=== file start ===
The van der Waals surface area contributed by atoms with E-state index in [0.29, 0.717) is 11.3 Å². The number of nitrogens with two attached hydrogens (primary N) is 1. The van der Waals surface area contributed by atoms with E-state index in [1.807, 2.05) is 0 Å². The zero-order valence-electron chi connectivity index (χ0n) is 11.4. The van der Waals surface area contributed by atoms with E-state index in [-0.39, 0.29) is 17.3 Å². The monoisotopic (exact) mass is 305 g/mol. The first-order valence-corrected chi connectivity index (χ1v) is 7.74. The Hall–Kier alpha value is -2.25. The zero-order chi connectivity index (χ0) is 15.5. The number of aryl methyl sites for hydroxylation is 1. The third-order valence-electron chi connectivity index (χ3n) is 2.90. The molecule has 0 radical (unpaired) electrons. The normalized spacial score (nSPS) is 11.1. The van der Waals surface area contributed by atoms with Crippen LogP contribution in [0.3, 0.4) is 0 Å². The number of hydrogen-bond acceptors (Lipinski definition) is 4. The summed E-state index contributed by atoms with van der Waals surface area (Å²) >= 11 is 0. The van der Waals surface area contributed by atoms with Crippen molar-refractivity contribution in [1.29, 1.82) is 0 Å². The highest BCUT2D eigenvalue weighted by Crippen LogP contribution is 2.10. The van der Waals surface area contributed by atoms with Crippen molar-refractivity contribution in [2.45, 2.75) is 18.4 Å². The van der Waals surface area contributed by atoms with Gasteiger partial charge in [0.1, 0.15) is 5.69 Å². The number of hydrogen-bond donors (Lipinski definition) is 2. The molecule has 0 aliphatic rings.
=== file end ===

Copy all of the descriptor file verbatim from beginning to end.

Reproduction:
The van der Waals surface area contributed by atoms with E-state index in [0.29, 0.717) is 11.3 Å². The number of nitrogens with two attached hydrogens (primary N) is 1. The van der Waals surface area contributed by atoms with E-state index in [1.807, 2.05) is 0 Å². The zero-order valence-electron chi connectivity index (χ0n) is 11.4. The van der Waals surface area contributed by atoms with E-state index in [-0.39, 0.29) is 17.3 Å². The monoisotopic (exact) mass is 305 g/mol. The first-order valence-corrected chi connectivity index (χ1v) is 7.74. The Hall–Kier alpha value is -2.25. The zero-order chi connectivity index (χ0) is 15.5. The number of aryl methyl sites for hydroxylation is 1. The third-order valence-electron chi connectivity index (χ3n) is 2.90. The molecule has 0 radical (unpaired) electrons. The normalized spacial score (nSPS) is 11.1. The van der Waals surface area contributed by atoms with Crippen LogP contribution in [0.3, 0.4) is 0 Å². The number of hydrogen-bond acceptors (Lipinski definition) is 4. The summed E-state index contributed by atoms with van der Waals surface area (Å²) >= 11 is 0. The van der Waals surface area contributed by atoms with Crippen molar-refractivity contribution in [1.29, 1.82) is 0 Å². The highest BCUT2D eigenvalue weighted by Crippen LogP contribution is 2.10. The van der Waals surface area contributed by atoms with Crippen molar-refractivity contribution in [2.45, 2.75) is 18.4 Å². The van der Waals surface area contributed by atoms with Gasteiger partial charge in [0.1, 0.15) is 5.69 Å². The number of hydrogen-bond donors (Lipinski definition) is 2. The molecule has 0 aliphatic rings.